Spirit and Chocolate Top Temple Emanuel Installation


There was chocolate and music last week when Sue Brucker was installed as president of Temple Emanuel’s board of directors at Shabbat Unplugged. Amid the singing and Shabbat rituals, Brucker was applauded for her talents as a leader, and her commitment and dedication to getting any job, no matter the task, accomplished.

The services were filled with those who enjoy the upbeat Shabbat melodies of singing and celebration Temple Emanuel has become famous for. Known as a “go-to person,” Brucker is always the first to achieve any goal, take on any task and commit to any cause. Brucker, along with her mother-in-law Rita Brucker, will be honored at the Women of Sheba Achievement luncheon later this month and is the immediate past president for the Beverly Hills High School PTSA. She also received the Humanitarian of the Year from Amie Karen Cancer Society. Her husband Barry is on the Beverly Hills City Council and was the former president of the Beverly Hills School Board.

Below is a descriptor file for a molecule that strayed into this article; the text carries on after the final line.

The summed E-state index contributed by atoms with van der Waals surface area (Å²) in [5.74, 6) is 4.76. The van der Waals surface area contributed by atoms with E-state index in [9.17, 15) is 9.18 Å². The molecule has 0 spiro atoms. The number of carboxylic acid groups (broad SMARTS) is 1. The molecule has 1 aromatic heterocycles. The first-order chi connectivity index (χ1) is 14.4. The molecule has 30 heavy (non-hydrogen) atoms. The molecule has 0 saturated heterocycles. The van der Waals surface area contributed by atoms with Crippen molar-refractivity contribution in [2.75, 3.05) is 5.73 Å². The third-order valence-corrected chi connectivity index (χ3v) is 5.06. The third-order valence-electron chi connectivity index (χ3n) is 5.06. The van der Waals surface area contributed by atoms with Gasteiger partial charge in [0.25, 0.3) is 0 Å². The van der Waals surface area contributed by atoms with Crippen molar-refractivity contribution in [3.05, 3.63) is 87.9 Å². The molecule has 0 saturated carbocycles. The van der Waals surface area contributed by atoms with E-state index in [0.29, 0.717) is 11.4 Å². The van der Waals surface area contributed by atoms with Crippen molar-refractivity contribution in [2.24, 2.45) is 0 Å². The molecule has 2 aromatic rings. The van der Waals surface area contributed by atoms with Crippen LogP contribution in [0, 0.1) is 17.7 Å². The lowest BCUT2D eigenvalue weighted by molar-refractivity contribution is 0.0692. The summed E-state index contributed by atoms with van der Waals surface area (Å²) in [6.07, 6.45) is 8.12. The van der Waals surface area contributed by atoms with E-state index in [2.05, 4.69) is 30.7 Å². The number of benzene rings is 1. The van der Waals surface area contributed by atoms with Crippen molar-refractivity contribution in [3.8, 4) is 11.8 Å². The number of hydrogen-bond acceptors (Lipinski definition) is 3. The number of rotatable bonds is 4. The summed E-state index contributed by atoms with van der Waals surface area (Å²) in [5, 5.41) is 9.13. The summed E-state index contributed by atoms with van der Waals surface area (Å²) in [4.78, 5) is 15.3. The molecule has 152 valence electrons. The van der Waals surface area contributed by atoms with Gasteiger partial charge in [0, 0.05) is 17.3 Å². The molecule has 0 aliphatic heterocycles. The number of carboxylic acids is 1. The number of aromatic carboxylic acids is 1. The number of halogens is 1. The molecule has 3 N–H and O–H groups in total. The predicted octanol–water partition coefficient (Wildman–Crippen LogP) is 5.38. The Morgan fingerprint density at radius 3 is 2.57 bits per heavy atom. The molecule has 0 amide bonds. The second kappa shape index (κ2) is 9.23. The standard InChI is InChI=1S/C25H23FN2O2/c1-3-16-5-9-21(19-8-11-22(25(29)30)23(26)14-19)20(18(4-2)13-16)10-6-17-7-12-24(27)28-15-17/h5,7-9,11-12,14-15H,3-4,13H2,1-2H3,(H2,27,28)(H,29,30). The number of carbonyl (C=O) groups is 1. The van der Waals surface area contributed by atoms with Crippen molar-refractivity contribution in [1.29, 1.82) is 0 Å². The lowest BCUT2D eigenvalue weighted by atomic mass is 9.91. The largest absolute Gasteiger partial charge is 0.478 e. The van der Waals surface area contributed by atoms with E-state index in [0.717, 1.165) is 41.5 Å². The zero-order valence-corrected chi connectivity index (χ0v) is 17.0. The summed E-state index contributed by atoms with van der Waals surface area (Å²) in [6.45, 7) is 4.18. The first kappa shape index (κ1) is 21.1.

Big Fun in Big Apple

Leaving Los Angeles and spending a month at Yeshiva University (YU) in New York this summer was a fun and rewarding experience for five Yeshiva University High School of Los Angeles (YULA) students. The teens met and mingled with other Orthodox students in New York City, taking in the sights and enjoying the Big Apple. The five students, Michael Bank and Jesse Katz of Los Angeles, Marlon Schwarcz of Beverly Hills, Joel Shuchatowitz of Tarzana, and Netanel Zilberstein of Encino stayed in dormitories on YU’s Wilf Campus in Washington Heights.

Students spent mornings studying Jewish topics, and in the afternoons chose between “The World of Finance and Investment,” a practical experience establishing and analyzing a portfolio of investments and working with traders, financial planners and entrepreneurs; “Explorations in Genetics and Molecular Biology,” a laboratory experience introducing students to the theory and techniques of molecular biology; and political science/pre-law, which exposed students to politics and law through the lens of current issues and by taking trips and hearing from speakers around New York City.